Disability Benefits: How To Know If You Are Eligible For Them
According to the CDC, 61 million adults in the United States lead their lives with a disability of sorts. That’s a little over a quarter of the entire American population. If your ability to earn a living has recently been affected by a disability, you’re not alone. Of course, this isn’t much consolation when you’re stressed about your worsening financial situation. What we can offer you is a way out. If you turn out to be eligible for disability benefits, you’ll get a much-needed compensation that can be of great help in many aspects. Here is everything you need to know about the subject.
What are Disability Benefits?
Known officially as Social Security Disability Insurance (SSDI), it is a form of monetary compensation provided for people with disabilities by the Social Security Administration (SSA). Upon application, you will go through a process to determine whether or not you qualify and how much you qualify for. While many believe that the money allotted is mainly calculated by how severe a disability is, this is not fact. The amount granted by the SSA is determined by how many years you’ve spent working and how much money you were paid before your disability. It all depends on the work credits you earn. In 2021, at the time of writing, $1,470 in salary/self-earned income is worth one credit. The maximum number of credits one can earn per year is limited to four which means that, in order to qualify for a disability, you need to have worked for ten years and scored 40 credits (this eligibility condition varies according to the age at which you become disabled). As for the payout, in 2020, the monthly maximum was $3,011, and the average was between $800 and $1,800.
What Counts as a Disability?
While the definition of disability might be obvious, there are strict legal characteristics that define a disability. In order to give the benefits to those who truly need them, the SSA needs to be incredibly selective, which, as per Derek L. Hall, P.C, is why something as simple as a mistake on an application form could cost you your chance at SSDI. It’s also why keeping extensive medical records is imperative to your case’s acceptance, but first things first. What counts as a disability? First of all, it has to be a medical impairment (motion or memory-related) that affects your work performance for a year at the least. Second, it has to prevent you from doing the work you used to do. Third, if you are working, you can’t be earning over $1,310 monthly. Fourth, if your condition is not included on the SSA’s disability list, they will need to decide whether or not it is severe enough to be considered a disability.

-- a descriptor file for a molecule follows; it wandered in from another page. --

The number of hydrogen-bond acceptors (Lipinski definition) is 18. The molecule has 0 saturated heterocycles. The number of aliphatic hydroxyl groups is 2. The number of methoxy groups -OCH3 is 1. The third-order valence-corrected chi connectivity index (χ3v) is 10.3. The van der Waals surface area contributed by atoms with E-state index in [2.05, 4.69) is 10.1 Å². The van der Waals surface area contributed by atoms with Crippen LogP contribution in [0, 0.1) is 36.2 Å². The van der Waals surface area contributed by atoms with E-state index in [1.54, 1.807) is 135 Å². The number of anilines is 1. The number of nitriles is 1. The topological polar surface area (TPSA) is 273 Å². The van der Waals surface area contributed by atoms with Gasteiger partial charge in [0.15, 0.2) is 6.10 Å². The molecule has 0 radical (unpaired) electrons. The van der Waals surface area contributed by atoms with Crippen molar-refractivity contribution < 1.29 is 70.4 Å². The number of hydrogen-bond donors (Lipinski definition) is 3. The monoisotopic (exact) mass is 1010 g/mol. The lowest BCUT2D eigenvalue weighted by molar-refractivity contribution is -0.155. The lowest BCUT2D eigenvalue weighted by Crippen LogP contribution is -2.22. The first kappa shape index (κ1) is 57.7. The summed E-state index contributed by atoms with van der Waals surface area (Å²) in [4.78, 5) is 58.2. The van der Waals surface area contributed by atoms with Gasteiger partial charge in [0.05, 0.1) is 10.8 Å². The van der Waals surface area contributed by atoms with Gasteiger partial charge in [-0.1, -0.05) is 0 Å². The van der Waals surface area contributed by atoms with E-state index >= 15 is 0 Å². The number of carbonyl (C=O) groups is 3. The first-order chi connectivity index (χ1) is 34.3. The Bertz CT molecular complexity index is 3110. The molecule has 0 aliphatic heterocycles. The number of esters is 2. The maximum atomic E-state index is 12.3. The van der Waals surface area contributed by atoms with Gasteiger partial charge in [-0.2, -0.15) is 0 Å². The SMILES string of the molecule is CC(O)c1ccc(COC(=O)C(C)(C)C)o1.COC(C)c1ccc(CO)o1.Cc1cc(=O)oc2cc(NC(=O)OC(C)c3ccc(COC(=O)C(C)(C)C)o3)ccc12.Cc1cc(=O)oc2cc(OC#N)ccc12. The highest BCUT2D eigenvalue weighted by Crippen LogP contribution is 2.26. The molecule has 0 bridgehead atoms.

The Few Exceptions
Now, because it is hard to set concrete rules when it comes to medical conditions, there are a few exceptions. For example, blind people and people with low vision can qualify for disability insurance, even if they are capable of working. Widows of workers, as well, can file for disability on behalf of their deceased, but they have to be between 50 and 60 years of age. Meanwhile, disabled children can receive benefits as dependents up until they turn 18 or 19.
The application process is tiring and often frustrating. Before you put time and effort into filing an application, take the time to read all the eligibility conditions and the exceptions. If you have further questions, don’t hesitate to visit the SSA website or contact them directly. If you know you won’t meet the conditions for disability benefits, it’s better to avoid the grueling process altogether. However, if you think there is even the slightest chance you might be accepted, then, by all means, venture on. You’ll need to provide a birth certificate, proof of citizenship, medical records, and your W-2 form belonging to the previous year. To guarantee the best results, talk to a lawyer before you file your application. They know the ins and outs of the law and so, they’ll be able to guide you through the confusing process.
Talking about disability benefits is hard, especially if you haven’t yet had the time to process and come to terms with your disability. Nevertheless, it’s a necessary conversation, and the sooner you have it, the sooner you apply, and the better your chances will be at getting accepted. Amid the "masses" complaining about getting rejected, it’s easy to think that your chances are slim too, but that’s far from the truth. With enough knowledge, complete records, and an experienced lawyer, you can get the benefits you need to have a comfortable life. Good luck.